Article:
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Modern human brain is 1.7 million years old

Imaging sections of fossil skulls with tomography helped determine the age of the modern human brain. Keystone / Stefan Zaklin

Today’s human brain was born 1.7 million years ago when our ancestors started using more complex tools and were developing language, say Zurich scientists.

This content was published on April 8, 2021 - 20:00
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Researchers at the University of Zurich used a digital imaging technique called tomography to analyse the remains of fossilised skulls. The technology has enabled them to determine the development of the modern human brain.

Homo populations first emerged in Africa 2.5 million years ago, but their brains were only half the size of people’s brains today – much closer to those of apes. In addition to size, the structure of early brains, which had smaller frontal regions, was quite different.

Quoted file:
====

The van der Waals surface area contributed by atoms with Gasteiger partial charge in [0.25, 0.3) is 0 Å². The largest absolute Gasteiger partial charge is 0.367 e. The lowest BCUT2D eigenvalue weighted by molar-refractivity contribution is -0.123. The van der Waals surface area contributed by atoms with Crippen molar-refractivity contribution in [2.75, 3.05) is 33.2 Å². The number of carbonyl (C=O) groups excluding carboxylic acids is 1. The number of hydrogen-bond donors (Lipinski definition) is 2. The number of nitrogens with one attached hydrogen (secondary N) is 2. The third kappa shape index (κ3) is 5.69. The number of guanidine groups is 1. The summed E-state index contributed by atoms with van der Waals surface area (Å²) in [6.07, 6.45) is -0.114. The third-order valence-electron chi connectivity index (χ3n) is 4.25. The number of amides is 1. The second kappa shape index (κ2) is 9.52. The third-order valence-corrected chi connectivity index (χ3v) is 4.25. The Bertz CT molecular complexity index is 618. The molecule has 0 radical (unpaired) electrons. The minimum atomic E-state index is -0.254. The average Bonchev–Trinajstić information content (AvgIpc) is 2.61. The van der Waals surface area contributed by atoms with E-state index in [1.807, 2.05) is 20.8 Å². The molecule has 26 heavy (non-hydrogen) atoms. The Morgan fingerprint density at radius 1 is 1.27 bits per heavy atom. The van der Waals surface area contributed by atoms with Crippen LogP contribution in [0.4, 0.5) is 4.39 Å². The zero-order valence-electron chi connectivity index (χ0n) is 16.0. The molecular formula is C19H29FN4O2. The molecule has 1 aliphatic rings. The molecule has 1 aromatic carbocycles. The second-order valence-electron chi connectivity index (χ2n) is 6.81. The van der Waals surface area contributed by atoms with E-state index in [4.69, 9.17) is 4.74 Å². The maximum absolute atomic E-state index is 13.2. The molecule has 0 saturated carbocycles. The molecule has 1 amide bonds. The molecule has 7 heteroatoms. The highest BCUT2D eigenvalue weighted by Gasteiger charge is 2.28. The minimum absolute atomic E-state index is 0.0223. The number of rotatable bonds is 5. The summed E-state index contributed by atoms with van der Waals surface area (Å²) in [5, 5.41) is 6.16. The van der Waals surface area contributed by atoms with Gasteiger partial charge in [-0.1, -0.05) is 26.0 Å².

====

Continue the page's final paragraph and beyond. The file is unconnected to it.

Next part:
“Human brains primarily use regions in the forehead area that are responsible for the planning and execution of complex thought and action patterns, and ultimately also for language", said anthropologist Marcia Ponce de León.

Getting a true picture of fossil skull remains had proven notoriously difficult in the past. But tomography, which can accurately image sections of material, was essential in putting together the pieces of the jigsaw by examining the imprints of brains left behind on the inside of skulls.

Homo populations with larger brains quickly spread from Africa to Asia, according to an analysis of skulls found in Java, the researchers said.

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